Medical animations: A useful tool in medical malpractice cases

May 1, 2006

National report - Medical malpractice is big business.Estimates are that medical liability costs in the United Statesexceed $40 billion annually.

National report - Medical malpractice is big business. Estimates are that medical liability costs in the United States exceed $40 billion annually.

The past few years have seen sharp surges in malpractice insurance rates driven, in part, by greater frequency of litigation, larger awards and/or increased defense costs. The average payout, as well as the number of cases with verdicts exceeding $1 million, have increased substantially. Attorneys often point to jurors' limited medical understanding to explain these verdicts.

Medical animations: What are they?

Traditionally, illustrations presented at trial have been diagrams or sketches presented to sharpen a visual image for the jury. Medical illustrations may be used to demonstrate anatomy or physiologic pathways to help explain pathologic circumstances. Surgical procedures can be illustrated using diagrams from textbooks or journals. But computer technology and advanced software applications have allowed us to take medical illustrations to the next level.

Cosmetic surgery and dermatology are very visual specialties. Not only are results often visible for the entire world to see, the physician typically photographs these procedures. The photo-documentation incorporated into these procedures creates a unique opportunity for useful medical illustration at trial.

In cases of alleged medical negligence, information is gathered from these photographs, as well as medical records, operative reports, sworn testimony, expert medical examination and journal or text references. In order to defend against admissibility challenges at trial, the presentation is totally customized to the plaintiff's circumstances. The information is then loaded onto the computer and using advanced software, is enhanced into a dynamic medical animation.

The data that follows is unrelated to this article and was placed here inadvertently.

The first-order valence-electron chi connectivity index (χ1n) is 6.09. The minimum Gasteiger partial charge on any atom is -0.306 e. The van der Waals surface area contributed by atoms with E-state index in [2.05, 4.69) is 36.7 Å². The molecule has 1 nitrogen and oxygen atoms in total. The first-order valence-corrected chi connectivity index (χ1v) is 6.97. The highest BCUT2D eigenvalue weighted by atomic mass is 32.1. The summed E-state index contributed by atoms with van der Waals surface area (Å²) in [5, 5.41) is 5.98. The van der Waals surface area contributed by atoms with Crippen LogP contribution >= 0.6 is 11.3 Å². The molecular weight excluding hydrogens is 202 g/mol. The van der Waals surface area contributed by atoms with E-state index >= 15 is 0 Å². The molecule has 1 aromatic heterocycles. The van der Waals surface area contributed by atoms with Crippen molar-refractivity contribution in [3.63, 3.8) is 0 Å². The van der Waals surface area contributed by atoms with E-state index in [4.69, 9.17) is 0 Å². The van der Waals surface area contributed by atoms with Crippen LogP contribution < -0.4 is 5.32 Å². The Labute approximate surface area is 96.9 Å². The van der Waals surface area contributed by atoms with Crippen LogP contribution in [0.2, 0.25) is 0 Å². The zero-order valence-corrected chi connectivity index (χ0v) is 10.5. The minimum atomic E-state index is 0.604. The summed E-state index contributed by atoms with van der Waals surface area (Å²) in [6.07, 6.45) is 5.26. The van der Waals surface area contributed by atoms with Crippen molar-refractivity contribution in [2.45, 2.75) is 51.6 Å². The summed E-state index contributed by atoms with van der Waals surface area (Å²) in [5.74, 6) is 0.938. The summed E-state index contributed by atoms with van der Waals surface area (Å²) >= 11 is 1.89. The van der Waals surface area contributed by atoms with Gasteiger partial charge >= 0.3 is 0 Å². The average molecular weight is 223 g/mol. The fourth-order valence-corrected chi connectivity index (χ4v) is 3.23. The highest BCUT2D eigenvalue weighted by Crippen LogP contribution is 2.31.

A proposed surgical correction may have a significant impact on the amount of damages that may be claimed by, or awarded to, a plaintiff. Animations may also be used to fill in gaps of the proposed corrections or even previous surgeries, where photographs may not be obtainable.

The lay public often tends to minimize plastic surgery procedures. Despite complex anatomy and surgical physiology, aesthetic procedures are often relegated to simplistic terms such as a "boob job" or a "nose job." Ironically, these procedures are often difficult to conceptualize, even by other physicians. The medical animation gives jurors, no matter their personal experience or background, a unique view into a customized operation.

The animation team

The animation process is coordinated by the attorney, the expert physician and the computer graphic artist. The attorney determines the goals to be emphasized by the animation. These goals may be to explain the steps and decision points involved in a particular surgery or how a revisional procedure could mitigate potential damages.

The expert physician must interface between the goals of the attorneys and the skill of the graphic artist. It is up to the expert physician to incorporate all of the available facts and accurately synthesize the information into a logical educational sequence.